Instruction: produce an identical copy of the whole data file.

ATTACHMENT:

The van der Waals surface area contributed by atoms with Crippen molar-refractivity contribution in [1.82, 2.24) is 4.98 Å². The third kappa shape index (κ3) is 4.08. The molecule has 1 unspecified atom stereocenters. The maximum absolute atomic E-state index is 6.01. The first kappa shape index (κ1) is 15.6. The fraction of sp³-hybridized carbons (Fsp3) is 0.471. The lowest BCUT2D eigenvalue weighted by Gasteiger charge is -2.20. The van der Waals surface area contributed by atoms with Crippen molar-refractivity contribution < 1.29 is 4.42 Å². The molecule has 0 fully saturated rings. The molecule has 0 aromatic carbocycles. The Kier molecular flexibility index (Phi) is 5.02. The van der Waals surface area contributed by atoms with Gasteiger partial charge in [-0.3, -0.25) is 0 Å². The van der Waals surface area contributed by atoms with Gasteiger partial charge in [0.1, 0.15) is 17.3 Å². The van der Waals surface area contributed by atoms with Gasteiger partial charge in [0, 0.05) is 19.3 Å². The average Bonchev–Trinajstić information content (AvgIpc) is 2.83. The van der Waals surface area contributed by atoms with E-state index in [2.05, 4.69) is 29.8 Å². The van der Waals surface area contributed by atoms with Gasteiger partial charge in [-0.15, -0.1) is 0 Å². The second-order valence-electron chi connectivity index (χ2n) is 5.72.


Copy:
The van der Waals surface area contributed by atoms with Crippen molar-refractivity contribution in [1.82, 2.24) is 4.98 Å². The third kappa shape index (κ3) is 4.08. The molecule has 1 unspecified atom stereocenters. The maximum absolute atomic E-state index is 6.01. The first kappa shape index (κ1) is 15.6. The fraction of sp³-hybridized carbons (Fsp3) is 0.471. The lowest BCUT2D eigenvalue weighted by Gasteiger charge is -2.20. The van der Waals surface area contributed by atoms with Crippen molar-refractivity contribution < 1.29 is 4.42 Å². The molecule has 0 fully saturated rings. The molecule has 0 aromatic carbocycles. The Kier molecular flexibility index (Phi) is 5.02. The van der Waals surface area contributed by atoms with Gasteiger partial charge in [-0.3, -0.25) is 0 Å². The van der Waals surface area contributed by atoms with Gasteiger partial charge in [0.1, 0.15) is 17.3 Å². The van der Waals surface area contributed by atoms with Gasteiger partial charge in [0, 0.05) is 19.3 Å². The average Bonchev–Trinajstić information content (AvgIpc) is 2.83. The van der Waals surface area contributed by atoms with E-state index in [2.05, 4.69) is 29.8 Å². The van der Waals surface area contributed by atoms with Gasteiger partial charge in [-0.15, -0.1) is 0 Å². The second-order valence-electron chi connectivity index (χ2n) is 5.72.